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A Platonic Solid ($P_5$) with 12 Vertices, 30 Edges, and 20 equivalent Equilateral Triangle faces $20\{3\}$. It is described by the Schläfli Symbol $\{3,5\}$. It is also Uniform Polyhedron $U_{22}$ and has Wythoff Symbol $5\,\vert\,2\,3$. The icosahedron has the Icosahedral Group $I_h$ of symmetries.

A plane Perpendicular to a $C_5$ axis of an icosahedron cuts the solid in a regular Decagonal Cross-Section (Holden 1991, pp. 24-25).

A construction for an icosahedron with side length $a=\sqrt{50-10\sqrt{5}}/5$ places the end vertices at $(0,0,\pm 1$) and the central vertices around two staggered Circles of Radii ${\textstyle{2\over 5}}\sqrt{5}$ and heights $\pm {\textstyle{1\over 5}}\sqrt{5}$, giving coordinates

\pm \left({{\textstyle{2\over 5}}\sqrt{5}\cos({\textstyle{2\...{2\over 5}} i\pi), {\textstyle{1\over 5}}\sqrt{5}}\right)
\end{displaymath} (1)

for $i=0$, 1, ..., 4, where all the plus signs or minus signs are taken together. Explicitly, these coordinates are
$\displaystyle {\bf x}_0^\pm$ $\textstyle =$ $\displaystyle \pm({\textstyle{2\over 5}}\sqrt{5}, 0, {\textstyle{1\over 5}}\sqrt{5})$ (2)
$\displaystyle {\bf x}_1^\pm$ $\textstyle =$ $\displaystyle \pm({\textstyle{1\over 10}}(5-\sqrt{5}), {\textstyle{1\over 10}}\sqrt{50+10\sqrt{5}}, {\textstyle{1\over 5}}\sqrt{5})$ (3)
$\displaystyle {\bf x}_2^\pm$ $\textstyle =$ $\displaystyle \pm(-{\textstyle{1\over 10}}(\sqrt{5}+5), {\textstyle{1\over 10}}\sqrt{50-10\sqrt{5}}, {\textstyle{1\over 5}}\sqrt{5})$ (4)
$\displaystyle {\bf x}_3^\pm$ $\textstyle =$ $\displaystyle \pm(-{\textstyle{1\over 10}}(\sqrt{5}+5), -{\textstyle{1\over 10}}\sqrt{50-10\sqrt{5}}, {\textstyle{1\over 5}}\sqrt{5})$ (5)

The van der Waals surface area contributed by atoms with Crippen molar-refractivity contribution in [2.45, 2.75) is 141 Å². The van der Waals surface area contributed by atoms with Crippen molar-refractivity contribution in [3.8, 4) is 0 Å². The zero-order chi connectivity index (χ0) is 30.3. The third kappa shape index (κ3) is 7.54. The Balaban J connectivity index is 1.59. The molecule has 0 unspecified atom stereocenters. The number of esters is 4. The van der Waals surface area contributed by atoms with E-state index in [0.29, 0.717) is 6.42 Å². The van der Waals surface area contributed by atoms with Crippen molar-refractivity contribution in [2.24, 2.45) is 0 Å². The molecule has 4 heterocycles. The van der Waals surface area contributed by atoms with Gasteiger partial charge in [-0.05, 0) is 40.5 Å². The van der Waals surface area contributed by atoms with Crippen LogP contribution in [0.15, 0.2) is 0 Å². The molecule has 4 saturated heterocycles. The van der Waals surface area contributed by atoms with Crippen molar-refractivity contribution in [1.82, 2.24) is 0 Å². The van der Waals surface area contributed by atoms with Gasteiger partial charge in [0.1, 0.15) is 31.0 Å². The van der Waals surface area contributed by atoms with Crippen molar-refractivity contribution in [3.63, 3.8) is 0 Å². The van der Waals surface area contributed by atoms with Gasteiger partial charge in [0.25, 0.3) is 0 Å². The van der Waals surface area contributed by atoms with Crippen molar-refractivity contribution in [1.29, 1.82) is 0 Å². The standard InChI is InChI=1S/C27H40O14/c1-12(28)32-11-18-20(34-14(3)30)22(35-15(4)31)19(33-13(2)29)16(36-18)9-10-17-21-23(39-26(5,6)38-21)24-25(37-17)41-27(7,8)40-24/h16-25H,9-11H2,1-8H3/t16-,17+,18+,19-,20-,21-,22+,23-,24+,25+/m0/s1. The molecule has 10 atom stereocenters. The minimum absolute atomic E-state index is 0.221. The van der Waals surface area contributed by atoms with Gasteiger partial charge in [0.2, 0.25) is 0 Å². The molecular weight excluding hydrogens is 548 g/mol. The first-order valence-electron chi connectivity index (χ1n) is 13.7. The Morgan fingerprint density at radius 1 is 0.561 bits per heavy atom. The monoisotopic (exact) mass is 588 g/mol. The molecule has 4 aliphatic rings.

$\displaystyle {\bf x}_4^\pm$ $\textstyle =$ $\displaystyle \pm({\textstyle{1\over 10}}(5-\sqrt{5}), -{\textstyle{1\over 10}}\sqrt{50+10\sqrt{5}}, {\textstyle{1\over 5}}\sqrt{5}).$ (6)

By a suitable rotation, the Vertices of an icosahedron of side length 2 can also be placed at $(0,\pm \phi,\pm 1)$, $(\pm 1,0,\pm \phi)$, and $(\pm \phi,\pm 1,0)$, where $\phi$ is the Golden Ratio. These points divide the Edges of an Octahedron into segments with lengths in the ratio $\phi:1$.

The Dual Polyhedron of the icosahedron is the Dodecahedron. There are 59 distinct icosahedra when each Triangle is colored differently (Coxeter 1969).


To derive the Volume of an icosahedron having edge length $a$, consider the orientation so that two Vertices are oriented on top and bottom. The vertical distance between the top and bottom Pentagonal Dipyramids is then given by

\end{displaymath} (7)

\ell={\textstyle{1\over 2}}\sqrt{3}\,a
\end{displaymath} (8)

is the height of an Isosceles Triangle, and the Sagitta $x\equiv R'-r'$ of the pentagon is
x={\textstyle{1\over 2}}a{\textstyle{1\over 10}}\sqrt{25-10\sqrt{5}}\,a,
\end{displaymath} (9)

x^2={\textstyle{1\over 20}}\sqrt{5-2\sqrt{5}}\,a^2.
\end{displaymath} (10)

Plugging (8) and (10) into (7) gives